10. The greatest restaurant experience of your life so far?
Camille took me to José Andrés’ Minibar in D.C. for my birthday a couple years ago. I’ve never had so much fun eating food. I still remember every single bite and every server, some of whom have even become good friends of ours. I remember every drop line, every joke, every surprise. It was a truly perfect meal.
11. Your greatest professional achievement?
Opening HAGS! We always say that getting open was the dream, everything else is icing on the cake. And it’s true. I never thought I would get a chance to do something like this and I’m grateful for it every day.
12. What single dish best describes your personality?
The Dagwood sandwich.
13. If you could go back in time, which restaurant would you dine at?
I would love to go back to the early days of Chez Panisse. Alice Waters is such a legend in our industry and there is such a mythology to the scene she cultivated through that space.
14. Your favorite meal from childhood?
I didn’t have a very culinary upbringing, but every year for my birthday, my parents would buy me a chocolate silk pie. It’s the height of nostalgia for me, and I have been known to put iterations of it on menus from time to time.
15. Your wish for the restaurant industry?
I want to see more restaurant concepts operating with a free or sliding-scale food program. Even just one day a week, like we do with our Pay What You Can Sundays, can make huge differences to your block and your community. It’s possible, and it’s becoming a more and more necessary endeavor.
16. What do you wish you did better? What do you do well?
Better: I wish that I was better at granting myself rest. I am a workaholic like so many chefs in this industry. I’m working on it, but it will always be a challenge to overcome.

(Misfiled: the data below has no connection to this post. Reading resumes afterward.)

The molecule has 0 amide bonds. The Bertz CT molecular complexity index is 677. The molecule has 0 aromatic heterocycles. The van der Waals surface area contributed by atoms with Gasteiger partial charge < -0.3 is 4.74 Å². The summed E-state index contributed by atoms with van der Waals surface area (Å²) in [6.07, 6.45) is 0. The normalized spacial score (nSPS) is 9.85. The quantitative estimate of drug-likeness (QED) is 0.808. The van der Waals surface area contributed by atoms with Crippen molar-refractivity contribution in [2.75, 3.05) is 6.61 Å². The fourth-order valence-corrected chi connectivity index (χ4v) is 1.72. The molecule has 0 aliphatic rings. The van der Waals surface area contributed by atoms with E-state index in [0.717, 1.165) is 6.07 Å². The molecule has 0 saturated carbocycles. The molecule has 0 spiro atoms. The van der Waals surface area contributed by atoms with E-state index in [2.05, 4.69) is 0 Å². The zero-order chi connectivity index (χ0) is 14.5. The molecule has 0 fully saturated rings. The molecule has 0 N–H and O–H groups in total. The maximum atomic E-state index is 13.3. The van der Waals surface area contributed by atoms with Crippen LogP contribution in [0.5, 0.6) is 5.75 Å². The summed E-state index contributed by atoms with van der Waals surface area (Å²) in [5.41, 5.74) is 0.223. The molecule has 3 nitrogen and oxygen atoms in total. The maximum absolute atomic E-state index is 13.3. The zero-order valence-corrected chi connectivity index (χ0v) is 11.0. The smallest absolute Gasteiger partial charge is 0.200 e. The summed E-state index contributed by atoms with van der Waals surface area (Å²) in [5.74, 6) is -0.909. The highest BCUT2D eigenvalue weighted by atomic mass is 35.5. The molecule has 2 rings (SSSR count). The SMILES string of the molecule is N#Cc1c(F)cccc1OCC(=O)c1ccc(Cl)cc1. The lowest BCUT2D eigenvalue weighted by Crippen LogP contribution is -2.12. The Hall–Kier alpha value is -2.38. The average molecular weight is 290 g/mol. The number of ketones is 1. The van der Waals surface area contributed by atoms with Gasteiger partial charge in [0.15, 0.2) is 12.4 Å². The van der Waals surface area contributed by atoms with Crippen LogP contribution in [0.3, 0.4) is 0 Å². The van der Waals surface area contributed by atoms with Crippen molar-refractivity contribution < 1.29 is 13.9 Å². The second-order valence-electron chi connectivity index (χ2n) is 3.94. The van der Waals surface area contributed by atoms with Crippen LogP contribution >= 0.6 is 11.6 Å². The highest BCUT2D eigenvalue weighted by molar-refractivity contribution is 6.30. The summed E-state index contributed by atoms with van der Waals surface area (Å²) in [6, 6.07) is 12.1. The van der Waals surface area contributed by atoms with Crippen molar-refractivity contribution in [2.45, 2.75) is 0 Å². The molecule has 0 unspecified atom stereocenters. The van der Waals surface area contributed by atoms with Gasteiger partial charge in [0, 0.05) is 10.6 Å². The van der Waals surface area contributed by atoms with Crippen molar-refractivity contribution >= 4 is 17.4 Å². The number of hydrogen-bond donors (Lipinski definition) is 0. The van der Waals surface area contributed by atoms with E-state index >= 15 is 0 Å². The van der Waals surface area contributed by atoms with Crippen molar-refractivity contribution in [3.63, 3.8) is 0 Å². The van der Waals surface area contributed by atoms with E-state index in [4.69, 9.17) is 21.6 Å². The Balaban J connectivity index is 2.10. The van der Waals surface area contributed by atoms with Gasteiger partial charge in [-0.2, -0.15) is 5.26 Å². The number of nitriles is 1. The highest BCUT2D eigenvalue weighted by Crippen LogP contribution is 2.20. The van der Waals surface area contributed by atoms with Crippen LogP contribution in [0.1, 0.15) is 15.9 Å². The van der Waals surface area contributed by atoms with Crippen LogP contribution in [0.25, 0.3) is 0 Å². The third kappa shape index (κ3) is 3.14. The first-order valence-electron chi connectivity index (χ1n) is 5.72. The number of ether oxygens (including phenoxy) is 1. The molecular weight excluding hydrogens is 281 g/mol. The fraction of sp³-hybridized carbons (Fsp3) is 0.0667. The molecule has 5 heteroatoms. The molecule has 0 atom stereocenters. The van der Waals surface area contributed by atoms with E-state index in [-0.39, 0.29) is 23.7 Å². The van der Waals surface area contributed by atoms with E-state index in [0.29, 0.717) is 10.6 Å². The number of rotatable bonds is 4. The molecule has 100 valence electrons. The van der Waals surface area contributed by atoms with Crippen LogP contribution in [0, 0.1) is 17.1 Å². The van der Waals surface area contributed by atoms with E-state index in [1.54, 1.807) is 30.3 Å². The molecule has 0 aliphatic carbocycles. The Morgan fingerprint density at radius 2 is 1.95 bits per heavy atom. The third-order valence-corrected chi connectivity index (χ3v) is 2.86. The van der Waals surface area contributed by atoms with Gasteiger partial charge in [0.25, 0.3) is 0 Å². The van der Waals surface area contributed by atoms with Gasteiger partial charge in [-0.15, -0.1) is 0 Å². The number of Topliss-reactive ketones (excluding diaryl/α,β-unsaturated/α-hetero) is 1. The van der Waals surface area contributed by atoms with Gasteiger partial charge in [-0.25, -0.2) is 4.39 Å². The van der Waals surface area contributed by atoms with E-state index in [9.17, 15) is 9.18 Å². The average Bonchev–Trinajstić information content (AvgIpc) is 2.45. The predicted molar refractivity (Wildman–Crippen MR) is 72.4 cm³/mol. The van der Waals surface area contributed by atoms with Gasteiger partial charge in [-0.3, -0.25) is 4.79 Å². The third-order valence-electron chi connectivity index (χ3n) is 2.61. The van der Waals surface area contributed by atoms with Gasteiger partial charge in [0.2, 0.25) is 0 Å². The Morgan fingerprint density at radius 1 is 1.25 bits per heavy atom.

Well: I think that I have a talent for having fun with my food. I don’t set out to impress or intimidate with my cuisine. It’s super fulfilling to feed folks food that makes them smile or laugh.
17. If you could eat through a city for a day, where would you go?
I love New York City, I think it’s the best food city in the world. But besides New York, I think New Orleans is the most exciting food town for me. Every time I go, I am overwhelmed by how much amazing food there is to eat.
18. The one thing you can’t resist splurging on when you go out?
I will always get dessert. And because I’m almost always with Camille, that means we will almost always get dessert wine, too. Splurge on the sweet stuff, you deserve it!
19. What do you value most in restaurants?
I think that a good restaurant is one that is in touch with its immediate community. Its block, its neighborhood. I like a chef that stocks the community fridge at the end of a week, or lets neighbors use the bathroom, or hand-shops ingredients from the old shop on the corner, or comps as many meals for neighborhood seniors as they do for influencers and journalists.
20. It’s your last meal on earth, what are you eating?
My last meal is one that I’m cooking, and we’re sharing it. So the real question is: what do YOU want to eat?
HAGS is open for dinner reservations Wednesday through Saturday from 5 to 10 p.m. with a three-course ($85) or five-course ($145) menu. Every Sunday, the restaurant offers a “pay what you can” menu from 5 to 9 p.m., first come, first served.